By Michael Shmarak
As the digital ecosystem shifts to privacy-first technologies and approaches, measurement tactics that rely on identifiers will evolve or disappear.
Many marketers worry about what that will mean for the precision of their measurement and attribution — and, no doubt, the marketplace is shifting. But where are we headed?
Sales lift, which may be tied to an identifier today, will still be available in the future via modeled or panel-based techniques. Similarly, footfall measurement, which currently relies on location data, will likely be transformed.
In the future, marketers will measure footfall through modeled conversion which could yield probabilistic results, or through a panel-based study that would provide the marketer with explicit findings. And while marketers may not be able to target users at specific locations, they may be able to drive users to specific locations and measure performance.
In the coming years, we see measurement of brand and performance use cases evolving into four main categories:
- Panel-based measurement
- Indirect feedback loop
- On-device measurement
- Modeled conversions
Panel-based measurement (brand use cases):
Brands and publishers can lean on their relationships with customers by turning their user bases into panels that they can solicit for direct feedback about products, services, and content. For example, YouTube runs panel-based ads that create a continuous feedback loop within its TV products. Brands and publishers can also use surveys to ask users if they are familiar with a specific brand or how likely they are to purchase products from that brand.
Indirect feedback loop (brand-performance use cases):
Indirect feedback consists of signals or data points about customer interactions that can be collected and used to measure the effectiveness of ad spend or inventory yield. For example, indirect signals could include information about how users respond to ads, how much time they spend on a page, or even aggregated conversion information.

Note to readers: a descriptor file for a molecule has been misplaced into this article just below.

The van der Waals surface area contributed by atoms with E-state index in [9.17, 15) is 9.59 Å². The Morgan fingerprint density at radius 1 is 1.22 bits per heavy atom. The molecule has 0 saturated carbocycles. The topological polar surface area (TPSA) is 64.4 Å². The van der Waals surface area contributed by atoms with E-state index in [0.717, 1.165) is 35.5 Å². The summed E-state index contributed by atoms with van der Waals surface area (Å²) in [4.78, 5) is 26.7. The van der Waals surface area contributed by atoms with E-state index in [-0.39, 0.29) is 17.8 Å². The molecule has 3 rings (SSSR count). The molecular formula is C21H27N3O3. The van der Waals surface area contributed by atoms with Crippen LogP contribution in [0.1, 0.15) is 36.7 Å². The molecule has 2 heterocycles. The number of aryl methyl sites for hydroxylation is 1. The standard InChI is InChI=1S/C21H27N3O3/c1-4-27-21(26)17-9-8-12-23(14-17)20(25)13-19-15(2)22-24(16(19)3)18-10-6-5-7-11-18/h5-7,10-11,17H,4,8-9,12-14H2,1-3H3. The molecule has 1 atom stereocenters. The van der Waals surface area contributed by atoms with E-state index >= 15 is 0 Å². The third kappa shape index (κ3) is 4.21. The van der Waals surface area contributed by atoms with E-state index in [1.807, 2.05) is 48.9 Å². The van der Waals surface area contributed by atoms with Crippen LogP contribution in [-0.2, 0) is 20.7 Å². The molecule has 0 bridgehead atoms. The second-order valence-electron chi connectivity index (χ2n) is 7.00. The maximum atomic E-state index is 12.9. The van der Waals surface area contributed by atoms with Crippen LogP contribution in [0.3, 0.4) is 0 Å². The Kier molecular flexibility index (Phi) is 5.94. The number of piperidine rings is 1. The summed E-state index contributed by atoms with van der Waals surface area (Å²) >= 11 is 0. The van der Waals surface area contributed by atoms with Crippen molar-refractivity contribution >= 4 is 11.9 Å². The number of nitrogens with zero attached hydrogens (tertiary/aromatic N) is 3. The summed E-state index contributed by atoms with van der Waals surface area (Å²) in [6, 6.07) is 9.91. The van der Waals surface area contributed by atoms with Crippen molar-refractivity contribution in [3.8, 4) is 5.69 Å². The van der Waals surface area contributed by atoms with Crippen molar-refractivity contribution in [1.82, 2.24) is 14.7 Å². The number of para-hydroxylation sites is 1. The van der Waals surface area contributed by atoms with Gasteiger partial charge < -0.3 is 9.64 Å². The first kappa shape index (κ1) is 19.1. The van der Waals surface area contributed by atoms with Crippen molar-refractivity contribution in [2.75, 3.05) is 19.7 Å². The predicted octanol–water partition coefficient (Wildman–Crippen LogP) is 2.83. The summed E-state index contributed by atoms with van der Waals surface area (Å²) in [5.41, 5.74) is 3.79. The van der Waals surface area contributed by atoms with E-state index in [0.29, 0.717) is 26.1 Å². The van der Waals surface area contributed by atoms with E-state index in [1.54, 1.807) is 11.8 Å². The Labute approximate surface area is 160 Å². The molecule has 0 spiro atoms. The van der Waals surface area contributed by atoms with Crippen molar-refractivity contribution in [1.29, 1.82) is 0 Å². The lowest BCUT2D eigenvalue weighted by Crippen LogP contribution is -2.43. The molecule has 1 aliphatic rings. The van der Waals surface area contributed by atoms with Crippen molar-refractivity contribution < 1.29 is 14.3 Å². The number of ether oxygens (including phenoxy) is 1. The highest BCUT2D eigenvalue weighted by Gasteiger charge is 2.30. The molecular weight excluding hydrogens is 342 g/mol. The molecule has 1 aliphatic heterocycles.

On-device measurement (brand-performance use cases):
On-device measurement matches conversions to user interactions with app ads. On-device measurement capabilities can create audiences at the device level and make the audience segments, not the individuals, available for targeting. As an example, Apple’s privacy-focused attribution tool SKAdNetwork helps ad networks attribute app installs at an aggregated level without using the Identifier for Advertising (IDFA). When ads are displayed for three seconds, the app notifies SKAdNetwork, which documents a successful view. If there is any engagement with the ad, the advertised app StoreKit is rendered, which is recorded by SKAdNetwork. If the app is installed during the SKAdNetwork attribution window, the ad network receives credit for the install, and the device sends the install postback to the ad network and a copy to the advertiser.
Modeled conversions (performance use cases):
Methodologies such as media-mix modeling can provide marketers with a holistic view. The IAB defines marketing mix modeling (MMM) as a statistical analysis of aggregate sales, marketing, and business drivers data that quantifies the impact of different marketing channels and tactics (the marketing mix) on financial outcomes over time. The result is insights and recommendations that can be used to optimize marketing investment allocations and predict future outcomes. Self-attributing networks, where an ad network or platform like Google or Facebook models conversions that it can take credit for, may also fit within this category.
The measurement and attribution landscape is evolving alongside the identity landscape, and it’s important for marketers to stay abreast of the strategies and tactics that will remain viable in the future.
For a detailed look at how the identity landscape is shifting, and what that means for advertisers and publishers alike, download IDENTITY: DECODED, a comprehensive guide to identity in ad tech.